Music improves social communication and auditory-motor connectivity in children with autism

Transl Psychiatry. 2018 Oct 23;8(1):231. doi: 10.1038/s41398-018-0287-3.

Abstract

Music has been identified as a strength in people with Autism Spectrum Disorder; however, there is currently no neuroscientific evidence supporting its benefits. Given its universal appeal, intrinsic reward value and ability to modify brain and behaviour, music may be a potential therapeutic aid in autism. Here we evaluated the neurobehavioural outcomes of a music intervention, compared to a non-music control intervention, on social communication and brain connectivity in school-age children (ISRCTN26821793). Fifty-one children aged 6-12 years with autism were randomized to receive 8-12 weeks of music (n = 26) or non-music intervention (n = 25). The music intervention involved use of improvisational approaches through song and rhythm to target social communication. The non-music control was a structurally matched behavioural intervention implemented in a non-musical context. Groups were assessed before and after intervention on social communication and resting-state functional connectivity of fronto-temporal brain networks. Communication scores were higher in the music group post-intervention (difference score = 4.84, P = .01). Associated post-intervention resting-state brain functional connectivity was greater in music vs. non-music groups between auditory and subcortical regions (z = 3.94, P < .0001) and auditory and fronto-motor regions (z = 3.16, P < .0001). Post-intervention brain connectivity was lower between auditory and visual regions in the music compared to the non-music groups, known to be over-connected in autism (z = 4.01, P < .00001). Post-intervention brain connectivity in the music group was related to communication improvement (z = 3.57, P < .0001). This study provides the first evidence that 8-12 weeks of individual music intervention can indeed improve social communication and functional brain connectivity, lending support to further investigations of neurobiologically motivated models of music interventions in autism.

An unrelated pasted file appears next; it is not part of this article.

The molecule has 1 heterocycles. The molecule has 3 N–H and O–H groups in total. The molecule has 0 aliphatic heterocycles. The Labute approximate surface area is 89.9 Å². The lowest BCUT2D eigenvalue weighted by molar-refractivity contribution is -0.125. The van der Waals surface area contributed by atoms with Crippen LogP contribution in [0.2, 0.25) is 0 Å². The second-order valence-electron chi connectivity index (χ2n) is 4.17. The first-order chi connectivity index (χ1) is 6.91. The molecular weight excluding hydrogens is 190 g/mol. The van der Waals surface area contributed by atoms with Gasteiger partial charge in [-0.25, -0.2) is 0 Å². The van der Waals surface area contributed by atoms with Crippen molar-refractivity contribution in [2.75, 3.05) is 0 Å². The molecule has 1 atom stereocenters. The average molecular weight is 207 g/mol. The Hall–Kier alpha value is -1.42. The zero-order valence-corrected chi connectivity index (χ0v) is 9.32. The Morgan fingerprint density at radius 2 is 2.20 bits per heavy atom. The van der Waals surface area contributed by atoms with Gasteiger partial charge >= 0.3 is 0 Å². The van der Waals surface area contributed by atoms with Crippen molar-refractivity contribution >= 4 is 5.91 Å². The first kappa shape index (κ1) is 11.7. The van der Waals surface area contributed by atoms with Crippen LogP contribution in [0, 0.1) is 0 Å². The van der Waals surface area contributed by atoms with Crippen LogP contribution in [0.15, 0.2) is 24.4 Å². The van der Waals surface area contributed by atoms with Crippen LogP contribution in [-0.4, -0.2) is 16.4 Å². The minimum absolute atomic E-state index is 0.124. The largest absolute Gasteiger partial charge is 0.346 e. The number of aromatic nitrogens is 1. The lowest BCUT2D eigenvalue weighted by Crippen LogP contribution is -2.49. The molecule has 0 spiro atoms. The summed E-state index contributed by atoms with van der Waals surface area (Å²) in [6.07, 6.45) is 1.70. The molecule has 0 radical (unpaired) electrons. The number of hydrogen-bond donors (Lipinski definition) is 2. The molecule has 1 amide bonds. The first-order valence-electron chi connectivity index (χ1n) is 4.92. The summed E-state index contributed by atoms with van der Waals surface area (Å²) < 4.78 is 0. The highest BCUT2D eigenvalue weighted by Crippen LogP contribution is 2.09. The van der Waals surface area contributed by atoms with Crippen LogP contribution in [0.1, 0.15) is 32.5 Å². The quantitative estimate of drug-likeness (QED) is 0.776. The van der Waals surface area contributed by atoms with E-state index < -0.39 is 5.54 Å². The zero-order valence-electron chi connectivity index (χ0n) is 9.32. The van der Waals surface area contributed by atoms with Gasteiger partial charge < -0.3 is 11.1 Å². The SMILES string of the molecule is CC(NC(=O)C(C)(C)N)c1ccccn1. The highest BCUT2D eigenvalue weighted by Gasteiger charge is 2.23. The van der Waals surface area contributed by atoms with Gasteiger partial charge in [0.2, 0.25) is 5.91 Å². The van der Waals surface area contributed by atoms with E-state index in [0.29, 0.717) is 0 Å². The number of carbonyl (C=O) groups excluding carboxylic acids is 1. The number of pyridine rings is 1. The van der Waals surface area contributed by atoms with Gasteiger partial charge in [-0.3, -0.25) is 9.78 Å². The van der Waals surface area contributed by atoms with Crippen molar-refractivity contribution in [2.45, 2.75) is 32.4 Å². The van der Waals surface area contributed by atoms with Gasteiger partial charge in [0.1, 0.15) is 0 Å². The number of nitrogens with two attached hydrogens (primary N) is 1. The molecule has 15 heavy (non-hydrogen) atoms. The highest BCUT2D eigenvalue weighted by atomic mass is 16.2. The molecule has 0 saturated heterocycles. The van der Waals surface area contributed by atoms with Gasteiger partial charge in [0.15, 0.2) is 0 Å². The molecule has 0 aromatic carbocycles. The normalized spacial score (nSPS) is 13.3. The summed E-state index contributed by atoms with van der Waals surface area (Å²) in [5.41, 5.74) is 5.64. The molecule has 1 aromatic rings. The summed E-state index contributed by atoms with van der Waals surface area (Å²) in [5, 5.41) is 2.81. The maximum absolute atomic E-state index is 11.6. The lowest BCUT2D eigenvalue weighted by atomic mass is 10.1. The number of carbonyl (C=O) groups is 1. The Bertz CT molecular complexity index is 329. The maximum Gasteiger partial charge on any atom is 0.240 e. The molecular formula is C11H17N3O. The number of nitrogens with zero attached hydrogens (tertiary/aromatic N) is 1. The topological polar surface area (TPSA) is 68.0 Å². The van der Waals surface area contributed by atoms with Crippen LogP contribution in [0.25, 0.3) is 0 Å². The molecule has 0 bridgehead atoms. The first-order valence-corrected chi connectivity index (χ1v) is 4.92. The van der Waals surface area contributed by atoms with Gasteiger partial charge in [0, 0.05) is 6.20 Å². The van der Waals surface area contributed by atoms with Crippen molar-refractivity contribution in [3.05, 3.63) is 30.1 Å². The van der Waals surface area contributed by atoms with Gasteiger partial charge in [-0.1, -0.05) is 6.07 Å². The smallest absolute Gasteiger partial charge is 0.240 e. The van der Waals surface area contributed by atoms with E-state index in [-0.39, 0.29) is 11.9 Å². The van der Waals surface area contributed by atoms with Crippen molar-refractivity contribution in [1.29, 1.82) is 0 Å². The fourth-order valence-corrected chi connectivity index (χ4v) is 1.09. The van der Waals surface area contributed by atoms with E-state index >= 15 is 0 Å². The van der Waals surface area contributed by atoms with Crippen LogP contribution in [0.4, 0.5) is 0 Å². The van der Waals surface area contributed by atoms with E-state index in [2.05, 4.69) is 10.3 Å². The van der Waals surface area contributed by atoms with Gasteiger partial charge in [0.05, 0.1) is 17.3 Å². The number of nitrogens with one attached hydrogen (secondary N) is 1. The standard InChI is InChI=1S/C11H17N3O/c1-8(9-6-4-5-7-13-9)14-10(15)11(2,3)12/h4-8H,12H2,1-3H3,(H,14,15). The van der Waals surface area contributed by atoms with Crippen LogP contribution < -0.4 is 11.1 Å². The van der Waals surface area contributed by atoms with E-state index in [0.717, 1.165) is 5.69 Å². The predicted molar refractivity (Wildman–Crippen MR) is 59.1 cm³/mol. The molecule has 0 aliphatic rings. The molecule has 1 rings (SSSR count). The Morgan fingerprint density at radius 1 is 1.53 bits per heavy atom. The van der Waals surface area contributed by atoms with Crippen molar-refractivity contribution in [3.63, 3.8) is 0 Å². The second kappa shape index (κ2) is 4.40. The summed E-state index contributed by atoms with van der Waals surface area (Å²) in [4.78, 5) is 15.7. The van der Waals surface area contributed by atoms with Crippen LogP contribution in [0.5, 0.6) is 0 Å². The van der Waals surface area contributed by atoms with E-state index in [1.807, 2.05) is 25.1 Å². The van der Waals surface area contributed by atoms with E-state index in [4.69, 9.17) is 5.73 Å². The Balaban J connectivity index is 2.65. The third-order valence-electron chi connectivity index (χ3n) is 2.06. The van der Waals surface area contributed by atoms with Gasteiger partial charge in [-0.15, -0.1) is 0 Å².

Publication types

  • Randomized Controlled Trial
  • Research Support, Non-U.S. Gov't

MeSH terms

  • Auditory Cortex / physiopathology*
  • Autism Spectrum Disorder / physiopathology
  • Autism Spectrum Disorder / psychology
  • Autism Spectrum Disorder / therapy*
  • Brain / physiopathology
  • Brain Mapping
  • Child
  • Communication*
  • Female
  • Humans
  • Magnetic Resonance Imaging
  • Male
  • Motor Cortex / physiopathology*
  • Music Therapy*
  • Neural Pathways / physiopathology
  • Social Behavior*
  • Treatment Outcome

Associated data

  • ISRCTN/ISRCTN26821793

Grant support